Search Images Maps Play YouTube News Gmail Drive More »
Sign in
Screen reader users: click this link for accessible mode. Accessible mode has the same essential features but works better with your reader.

Patents

  1. Advanced Patent Search
Publication numberUS5552790 A
Publication typeGrant
Application numberUS 08/256,791
Publication dateSep 3, 1996
Filing dateJan 21, 1993
Priority dateJan 23, 1992
Fee statusPaid
Also published asDE69324132D1, DE69324132T2, EP0623219A1, EP0623219B1, WO1993015418A1
Publication number08256791, 256791, US 5552790 A, US 5552790A, US-A-5552790, US5552790 A, US5552790A
InventorsStaffan Gunnarsson
Original AssigneeSaab-Scania Combitech Aktiebolag
Export CitationBiBTeX, EndNote, RefMan
External Links: USPTO, USPTO Assignment, Espacenet
Device for wireless transfer of information
US 5552790 A
Abstract
A device for wireless transfer of information includes a data carrier in the form of a thin card, and a transponder that receives a first microwave signal, modulates it and codes it with data, and reradiates a second microwave signal without adding new energy thereto. The transponder includes at least one antenna device formed using microstrip conductors. The antenna device includes a patch antenna with an antenna layer that acts against a ground plane where the antenna layer and the ground plane are of substantially equal size. The device is characterized in that, it is equipped with a separate card holder with a reflective surface that is larger than said ground plane. The reflective surface increases the range by reradiating the second microwave signal and reducing sensitivity to back lobe reflections.
Images(5)
Previous page
Next page
Claims(20)
I claim:
1. A device for wireless transfer of information, comprising a data carrier in the form of a thin card transponder, that receives a first microwave signal, modulates it and codes it with data, and reradiates a second microwave signal without adding new energy thereto, including at least one antenna device formed using microstrip conductors, the antenna device comprising a patch antenna with an antenna layer (15, 28, 37) that acts against a ground plane (16, 29, 38) where the antenna layer and the ground plane are of substantially equal size, characterized in that, the device is equipped with a separate card holder (20) with a reflective surface (21) that is larger than said ground plane, said reflective surface increasing the range by reradiating the second microwave signal and reducing sensitivity to back lobe reflections.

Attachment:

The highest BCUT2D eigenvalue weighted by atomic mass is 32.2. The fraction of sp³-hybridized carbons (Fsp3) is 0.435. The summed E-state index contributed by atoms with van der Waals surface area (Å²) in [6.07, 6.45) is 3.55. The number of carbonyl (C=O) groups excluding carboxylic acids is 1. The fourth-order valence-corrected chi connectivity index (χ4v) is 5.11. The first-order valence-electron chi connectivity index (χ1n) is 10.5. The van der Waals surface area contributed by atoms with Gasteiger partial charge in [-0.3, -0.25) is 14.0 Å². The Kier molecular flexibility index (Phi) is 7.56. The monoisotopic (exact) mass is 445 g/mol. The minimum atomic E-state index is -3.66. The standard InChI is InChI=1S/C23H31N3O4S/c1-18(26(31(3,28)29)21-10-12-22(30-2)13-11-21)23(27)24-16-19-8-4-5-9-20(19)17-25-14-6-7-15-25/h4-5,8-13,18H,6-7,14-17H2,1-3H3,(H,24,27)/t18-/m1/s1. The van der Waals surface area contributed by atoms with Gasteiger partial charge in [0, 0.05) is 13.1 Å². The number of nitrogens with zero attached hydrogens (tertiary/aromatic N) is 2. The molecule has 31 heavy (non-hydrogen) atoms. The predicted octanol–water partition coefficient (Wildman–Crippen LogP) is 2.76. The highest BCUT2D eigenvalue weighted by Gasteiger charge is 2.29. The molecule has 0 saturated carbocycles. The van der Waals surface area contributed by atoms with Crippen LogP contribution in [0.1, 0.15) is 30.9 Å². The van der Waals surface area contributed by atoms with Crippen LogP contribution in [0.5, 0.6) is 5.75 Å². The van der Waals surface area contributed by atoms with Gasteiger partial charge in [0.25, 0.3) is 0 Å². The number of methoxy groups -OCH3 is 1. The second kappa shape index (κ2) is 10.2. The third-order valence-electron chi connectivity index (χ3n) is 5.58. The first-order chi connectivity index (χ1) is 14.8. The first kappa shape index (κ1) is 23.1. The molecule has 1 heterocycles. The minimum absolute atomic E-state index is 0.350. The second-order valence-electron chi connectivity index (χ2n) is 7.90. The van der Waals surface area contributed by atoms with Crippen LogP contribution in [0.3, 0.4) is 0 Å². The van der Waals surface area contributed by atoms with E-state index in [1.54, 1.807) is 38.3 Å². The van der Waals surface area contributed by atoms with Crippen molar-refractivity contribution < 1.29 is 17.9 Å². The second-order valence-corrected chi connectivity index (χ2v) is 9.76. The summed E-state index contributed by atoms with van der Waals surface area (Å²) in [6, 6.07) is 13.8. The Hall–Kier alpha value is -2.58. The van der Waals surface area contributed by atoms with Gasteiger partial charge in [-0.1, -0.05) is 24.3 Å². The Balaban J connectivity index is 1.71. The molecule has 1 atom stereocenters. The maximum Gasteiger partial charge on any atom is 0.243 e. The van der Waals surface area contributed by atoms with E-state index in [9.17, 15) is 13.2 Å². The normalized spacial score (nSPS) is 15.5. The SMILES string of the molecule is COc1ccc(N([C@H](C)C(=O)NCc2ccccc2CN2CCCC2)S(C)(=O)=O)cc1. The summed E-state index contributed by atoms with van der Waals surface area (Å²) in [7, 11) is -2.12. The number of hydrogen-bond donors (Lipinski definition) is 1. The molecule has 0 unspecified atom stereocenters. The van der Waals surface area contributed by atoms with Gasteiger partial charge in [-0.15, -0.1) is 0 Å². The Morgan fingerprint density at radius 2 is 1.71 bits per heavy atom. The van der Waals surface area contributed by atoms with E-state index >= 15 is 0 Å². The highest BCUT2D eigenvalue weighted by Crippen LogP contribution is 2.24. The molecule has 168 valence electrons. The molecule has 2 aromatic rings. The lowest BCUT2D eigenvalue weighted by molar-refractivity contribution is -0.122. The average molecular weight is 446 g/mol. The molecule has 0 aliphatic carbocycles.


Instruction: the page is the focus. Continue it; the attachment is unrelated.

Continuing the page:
2. Device according to claim 1, characterized in that, a magnetic strip (54) is arranged along the card and that the card is made in ISO thickness along this magnetic strip, i.e. typically 0.76 mm and maximum 0.84 mm, but that the card has a higher thickness elsewhere to make room for internal parts of the card.
3. Device according to claim 1, characterized in that, the card holder is designed to be attached to the inside of a vehicles's window and/or that the card is insertable to and removable from the slot that is formed between the holder's reflective surface and the window.
4. Device according to claim 1, characterized in that, the card repeatedly modulates the second microwave signal with a code from it's memory, where every code is time limited with random or pseudo random time intervals.
5. Device according to claim 1, characterized in that, a common modulation/detection diode (7) is used for detection and for modulation.
6. Device according to claim 1, characterized in that, a modulation/detection diode (44) is integrated onto the same substrate as an application specific integrated circuit (ASIC), (45), to form one single component that is used both for microwave and for low frequency functions.
7. Device according to claim 1, characterized in that, said card holder is in a shape of a rectangular compartment, and said thin card transponder is disposed within said card holder.
8. Device according to claim 1, characterized in that, said microstrip conductors are located within an inner circumference of an antenna surface of said antenna device, and said microstrip conductors and said antenna surface acting against a same area of said ground plane.
9. Device according to claim 1, characterized in that, said reflective surface is wider than the surface of said antenna device and said ground plane along the polarization E-plane.